Dutilleux regarded the Piano Sonata of 1946–48 as his real Op. 1 – and it had emotional as well as musical significance: the premiere was given by Geneviève Joy, whom he married in 1946 and to whom he remained devoted until she died from cancer in 2009. She was his most intelligent critic, the rock on which he built his life.
Dutilleux’s craftsmanship and attention to detail (his manuscripts are things of beauty) did not result in a focus on small-scale pieces: he preferred larger canvases, using small motivic cells to generate the architecture of each piece. Métaboles, the next major orchestral piece after the Second Symphony, was commissioned by the Cleveland Orchestra, who gave the premiere in 1965; Dutilleux described it as a concerto for orchestra. Two of his most important scores are concertos proper, Tout un monde lointain (1970) for the cellist Mstislav Rostropovich and L’arbre des songes (1985) for the violinist Isaac Stern, each reconciling the virtuosity of its soloist with the structural considerations that give the works their power.
Between them came one of his most luminously lovely works: Timbres, Espace, Mouvement (1978), inspired by van Gogh’s painting La nuit étoilée – like van Gogh, Dutilleux was a man with no time for formal religious belief but who recognised a spiritual element in what he did. His music was rarely political, either, but the third movement of his orchestral The Shadows of Time, premiered in Boston in 1997, was an exception, dedicated “to Anne Frank and all innocent children of the world” and featuring three boys’ voices singing in unison “Why us?”
He enjoyed writing for specific musicians and took pleasure in working with them on the scores: the concertante violin work Sur le même accord (2002) was composed with Anne-Sophie Mutter in mind, and the song cycles Correspondances (2003) and Le temps l’horloge (2009) intended for Dawn Upshaw and Renée Fleming.
He frequently visited London, most recently in 2008 when, after a concert by the Nash Ensemble he was presented with the Gold Medal of the Royal Philharmonic Society. On an earlier trip, he granted me an interview but found talking about himself unrewarding – “Mais je parle trop!” And though I had a commission from an editor who hoped he would dish the dirt on Pierre Boulez and his quasi-stranglehold on French musical life, Dutilleux wouldn’t hear of it, insisting on Boulez’s courtesy and consideration.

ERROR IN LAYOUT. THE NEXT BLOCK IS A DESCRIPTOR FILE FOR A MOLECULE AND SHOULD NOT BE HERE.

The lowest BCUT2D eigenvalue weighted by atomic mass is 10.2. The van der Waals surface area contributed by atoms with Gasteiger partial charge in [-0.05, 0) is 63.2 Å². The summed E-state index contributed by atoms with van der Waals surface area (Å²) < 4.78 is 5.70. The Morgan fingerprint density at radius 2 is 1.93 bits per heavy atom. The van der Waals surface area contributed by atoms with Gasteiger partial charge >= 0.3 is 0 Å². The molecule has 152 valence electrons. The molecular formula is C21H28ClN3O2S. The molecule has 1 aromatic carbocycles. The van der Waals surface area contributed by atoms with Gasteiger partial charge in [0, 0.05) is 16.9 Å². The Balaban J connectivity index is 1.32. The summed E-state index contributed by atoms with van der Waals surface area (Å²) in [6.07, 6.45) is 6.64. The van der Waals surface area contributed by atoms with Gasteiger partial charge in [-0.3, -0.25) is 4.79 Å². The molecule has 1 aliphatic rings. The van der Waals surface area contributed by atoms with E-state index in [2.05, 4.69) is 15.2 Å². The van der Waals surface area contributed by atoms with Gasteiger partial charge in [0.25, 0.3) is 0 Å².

Musicians have countless stories to illustrate Dutilleux’s own kindness. It went hand-in-hand with the self-criticism that kept returning him to revise his works often years later. Whether you were a star, an orchestral musician, a student or a member of the public was irrelevant: Dutilleux’s courteous charm made you feel the most important person in the room. The civility of his own demeanour could make him seem slightly formal, but he had a lively sense of humour. And he was no ascetic: he loved good food and wine, and was a generous host and a thoughtful correspondent, always acknowledging anyone who wrote to him.
In his last days he was grateful to be played recordings of Sarah Vaughan and Charles Trenet, to which he listened as intently as to a contemporary classic. He resisted praise of his own music – though last Friday he surprised the cellist Anssi Karttunen with the admission that he felt some of his music was “pas si mal”.
Henri Dutilleux, composer: born Angers 22 January 1916; married 1946 Geneviève Joy (died 2009); died Paris 21 May 2013